6. Have not slotb, or pride, or ill temper, or sinful pas
sions, misled you often from the path of sound and wise conduct? Have you not been wanting to yourselves in improving those opportunities which Providence offered you, for bettering and advancing your state? If you have chosen to indulge your humour, or your taste, in the gratifications of in lolence or pleasure, can you complain because others, in preference to you, bave obtained those advantages which naturally belong to useful labours, and honourable pursuits?
7. Have not the consequences of some false steps, into which your passions, or your pleasures, have betrayed: you, pursued you through much of your life; tainted, per-. haps, your characters, involvedk you in enibarrassments, or sunk you into neglect?—It is an old saying, that every man is the artificer of his own fortune in the world. It is certain, that the world seldom turns wholy against a man, unless through his own fault. Religion is," in general, “profitable unto all things."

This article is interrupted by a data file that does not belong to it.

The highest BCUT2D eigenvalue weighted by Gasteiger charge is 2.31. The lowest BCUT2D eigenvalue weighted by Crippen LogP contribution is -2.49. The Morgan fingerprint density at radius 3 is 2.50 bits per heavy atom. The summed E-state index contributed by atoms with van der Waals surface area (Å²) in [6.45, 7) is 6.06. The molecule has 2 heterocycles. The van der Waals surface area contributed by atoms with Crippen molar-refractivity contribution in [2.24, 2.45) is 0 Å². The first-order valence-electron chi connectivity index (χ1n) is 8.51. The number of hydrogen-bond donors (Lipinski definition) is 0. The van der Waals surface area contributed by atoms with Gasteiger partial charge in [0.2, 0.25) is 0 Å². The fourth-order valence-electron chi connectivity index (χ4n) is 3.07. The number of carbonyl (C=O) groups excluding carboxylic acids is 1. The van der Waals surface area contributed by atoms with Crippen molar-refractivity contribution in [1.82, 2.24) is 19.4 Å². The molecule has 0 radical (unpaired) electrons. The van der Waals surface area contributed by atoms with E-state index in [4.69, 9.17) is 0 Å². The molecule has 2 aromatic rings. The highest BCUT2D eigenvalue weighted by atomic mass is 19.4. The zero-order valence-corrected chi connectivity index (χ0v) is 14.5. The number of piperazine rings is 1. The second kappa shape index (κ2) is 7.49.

8. Virtue, diligence, and industry, joined with good temper and prudence, have ever been found the surest road to prosperity; and where men fail of attaining it, their want of success is far oltener owing to their having deviated! from that road, than to their having encountered insuperable bars in it. Some, by being too artful, forfeit the reputation of probity. Some, by being too open, are accounted to fail in prudence. Others, by being fickle and changeable, are distrusted by all.
9. The case commonly is, that men seek to ascribe their disappointments to any cause, rather than to their own misconduct; and when they can devise no other cause, they lay them to the charge of Providence. Their folly leads them into vices; their vices into missortunes; and in their misfortunes they “murmur against Providence."
10. They are doubly unjust towards their Creator. In their prosperity, they are apt to ascribe their success to their own diligence, rather than to his blessing: and in their adversity, they impute their distresses to his providence, not to their own misbehaviour. Whereas, the truth is the very reverse of this. Every good and every perfect gift cometh from above;" and of evil and misery, man is the author to himself.
11. When, from the condition of individuals, we look abroad to the public state of the world, we meet with more proots of the truth of this assertion. We see great societies